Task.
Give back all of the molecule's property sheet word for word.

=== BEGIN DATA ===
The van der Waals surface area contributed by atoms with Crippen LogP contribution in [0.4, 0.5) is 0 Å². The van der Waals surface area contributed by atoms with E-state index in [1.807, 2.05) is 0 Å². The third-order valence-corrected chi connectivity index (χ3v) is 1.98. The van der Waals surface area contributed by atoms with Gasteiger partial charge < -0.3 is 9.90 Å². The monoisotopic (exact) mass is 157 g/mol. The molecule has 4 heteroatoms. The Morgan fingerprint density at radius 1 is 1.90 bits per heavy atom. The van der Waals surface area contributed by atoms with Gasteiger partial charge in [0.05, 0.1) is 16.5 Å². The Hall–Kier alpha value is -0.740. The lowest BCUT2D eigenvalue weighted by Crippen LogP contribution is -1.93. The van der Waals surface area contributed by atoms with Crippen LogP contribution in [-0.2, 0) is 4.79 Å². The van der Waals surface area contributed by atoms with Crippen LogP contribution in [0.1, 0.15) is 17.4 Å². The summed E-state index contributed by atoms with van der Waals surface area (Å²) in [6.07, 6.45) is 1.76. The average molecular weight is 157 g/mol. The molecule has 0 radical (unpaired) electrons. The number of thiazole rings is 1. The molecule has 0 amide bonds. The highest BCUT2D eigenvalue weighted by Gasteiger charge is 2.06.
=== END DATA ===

The van der Waals surface area contributed by atoms with Crippen LogP contribution in [0.4, 0.5) is 0 Å². The van der Waals surface area contributed by atoms with E-state index in [1.807, 2.05) is 0 Å². The third-order valence-corrected chi connectivity index (χ3v) is 1.98. The van der Waals surface area contributed by atoms with Gasteiger partial charge < -0.3 is 9.90 Å². The monoisotopic (exact) mass is 157 g/mol. The molecule has 4 heteroatoms. The Morgan fingerprint density at radius 1 is 1.90 bits per heavy atom. The van der Waals surface area contributed by atoms with Gasteiger partial charge in [0.05, 0.1) is 16.5 Å². The Hall–Kier alpha value is -0.740. The lowest BCUT2D eigenvalue weighted by Crippen LogP contribution is -1.93. The van der Waals surface area contributed by atoms with Crippen LogP contribution in [-0.2, 0) is 4.79 Å². The van der Waals surface area contributed by atoms with Crippen LogP contribution in [0.1, 0.15) is 17.4 Å². The summed E-state index contributed by atoms with van der Waals surface area (Å²) in [6.07, 6.45) is 1.76. The average molecular weight is 157 g/mol. The molecule has 0 radical (unpaired) electrons. The number of thiazole rings is 1. The molecule has 0 amide bonds. The highest BCUT2D eigenvalue weighted by Gasteiger charge is 2.06.